About the Practitioner:
Tissie Chan practices both yoga and acupuncture for therapeutic change. Her yoga diploma is the longest and most accredited course that exists in the U.K, and she teaches in the tradition of Krishnamacharya, and his son TKV Desikachar. She is a member of the British Acupuncture Council, and qualified from the College of Integrated Chinese Medicine - the only U.K. degree that trains it students in both traditional Chinese acupuncture, and the Five Elements style. If you would like any more information on her, or to view testimonials, please visit her website: www.biawellbeing.com.
Yoga for Therapeutic Change: An Introduction to Breathing Techniques
“The quality of our breath expresses our inner feelings.” - TKV Desikachar
The practice of yoga is primarily the use of a certain set of tools to achieve a goal. What these tools are, and what your goal is, can be entirely individual. However, one of these tools which is of great importance - because of its efficacy - is prānāyāma.
Prānāyāma is the deliberate manipulation of the breath; the quality of your breath being the main indicator of the functionality of your whole physiological system. The tradition yoga practitioner’s view, is that the ability to breathe well is far more important than physical flexibility.
Consequently, practicing a breathing technique can effect change much more quickly than a physical practice. This change could actually be a physical improvement, or it may mean a change in your emotional state, e.g. stress. Either way, a breathing practice should be prescribed to an individual with their unique goals and requirements in mind.
If you would like to learn more about your body through breath, and discover some simple yet effective ways to support yourself, 30min one-to-one sessions are available on May 31st from 10am to 5pm Complete beginners are welcome, as are people who have practiced yoga for some time, and who would like to evolve their pre-existing yoga practice.
Traditional Chinese Medicine: An Introduction to Gua Sha
Gua Sha is a manual technique that often accompanies acupuncture treatment in Chinese medicine. Commonly it is used for musculoskeletal complaints - e.g. pain, tension & stiffness in the muscles - but it is also used for a whole host of more internal conditions.
The technique involves the use of a small rectangular tool, traditionally made from jade. After lightly applying oil onto the skin, a moderate pressure is used to press down on the body with the tool, which is then maintained whilst running the tool over the affected area.
When this pressure meets an area of the body that contains what is known, in TCM, as ‘stagnation’ - which can mean a knot in the muscle, blood stasis, or perhaps something a little deeper - then ‘Sha’ comes to the surface of the skin. Sha generally manifests as a red discolouration of the skin, that disappears after a few days following treatment. This is seen as a release process; in other words a release of the stagnation from the system.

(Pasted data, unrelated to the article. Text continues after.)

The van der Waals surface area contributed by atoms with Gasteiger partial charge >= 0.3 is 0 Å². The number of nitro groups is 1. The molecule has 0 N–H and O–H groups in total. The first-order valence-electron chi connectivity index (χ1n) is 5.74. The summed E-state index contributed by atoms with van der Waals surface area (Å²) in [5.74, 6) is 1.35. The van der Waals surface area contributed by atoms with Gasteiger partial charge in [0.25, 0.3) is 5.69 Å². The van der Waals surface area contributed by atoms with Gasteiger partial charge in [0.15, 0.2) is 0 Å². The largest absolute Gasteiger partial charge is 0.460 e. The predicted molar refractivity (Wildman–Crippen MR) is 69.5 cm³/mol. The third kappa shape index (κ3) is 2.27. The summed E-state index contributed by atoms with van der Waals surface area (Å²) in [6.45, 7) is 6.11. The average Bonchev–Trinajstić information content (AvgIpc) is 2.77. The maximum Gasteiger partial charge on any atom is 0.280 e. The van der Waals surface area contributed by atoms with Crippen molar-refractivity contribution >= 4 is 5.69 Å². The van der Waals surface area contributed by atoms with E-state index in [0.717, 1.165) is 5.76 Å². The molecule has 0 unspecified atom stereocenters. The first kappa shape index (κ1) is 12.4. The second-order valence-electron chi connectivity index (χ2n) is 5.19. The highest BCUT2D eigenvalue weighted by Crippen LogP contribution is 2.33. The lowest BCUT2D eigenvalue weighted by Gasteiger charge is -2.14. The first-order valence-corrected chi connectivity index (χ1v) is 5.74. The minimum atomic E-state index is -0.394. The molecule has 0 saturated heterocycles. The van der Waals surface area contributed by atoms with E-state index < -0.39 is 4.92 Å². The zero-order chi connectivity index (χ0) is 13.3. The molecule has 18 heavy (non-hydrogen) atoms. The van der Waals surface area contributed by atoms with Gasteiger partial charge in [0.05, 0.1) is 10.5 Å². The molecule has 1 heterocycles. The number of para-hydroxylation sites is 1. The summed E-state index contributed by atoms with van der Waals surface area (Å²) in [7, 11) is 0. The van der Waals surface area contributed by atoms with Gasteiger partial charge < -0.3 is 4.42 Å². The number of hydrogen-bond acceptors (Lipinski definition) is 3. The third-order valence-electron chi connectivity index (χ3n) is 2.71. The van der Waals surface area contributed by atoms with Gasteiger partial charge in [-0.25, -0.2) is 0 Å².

If you have any recent or on-going aches and pains, and perhaps have found that conventional massage techniques etc have not given you the relief you’re seeking, or are just curious to try it for your general wellbeing, 30min Gua Sha sessions are available on May 31st from 10 to 5pm
Traditional Chinese Medicine: An Introduction to Acupuncture for Joint Pain
Traditional Chinese acupuncture is the stimulation of points on the body that are picked for their functional effect upon the individual. Fine, single-use, sterile needles are used for this stimulation, as they offer an access into our physiological systems that is difficult to achieve through other manual manipulations - like massage.
How exactly acupuncture works has been a great source of research and study in the West, and is often linked to our nervous system. However, tradition practitioners look at the body in a slightly different way. Much like the nervous system, or an electrical circuit, acupuncture points are viewed as sensitised areas that provide access into an energetic network within our bodies.
If a light bulb doesn’t work, there are several things that could be going wrong; it may simply be the fault of the bulb, or it could be something to do with the wiring. At it’s best, Chinese medicine examines the whole of the body’s network in order to discover the causation of disease. As with any health care intervention, the best prescribed course of action is tailored to the individual which helps address these causations. In other words, acupuncture treatment is about seeing and treating the whole, and therefore there is no limit on what you can come to acupuncture for.
However, in this introduction to acupuncture the session times of 30mins do not allow for the lengthier assessment and diagnostic process. These sessions are specifically aimed at joint pain relief, and even more specifically the joints of the ankle, knee, elbow, and wrist. Therefore if you have any recent or long-standing issues in these areas and are interested in trying acupuncture, the 30min sessions will be available on May 31st from 10 am to 5pm
All 30 minute sessions are £25. If you are interested in any of these techniques, but do not feel these shorter, introductory sessions are suited to your particular situation, please get in touch for other available times and prices.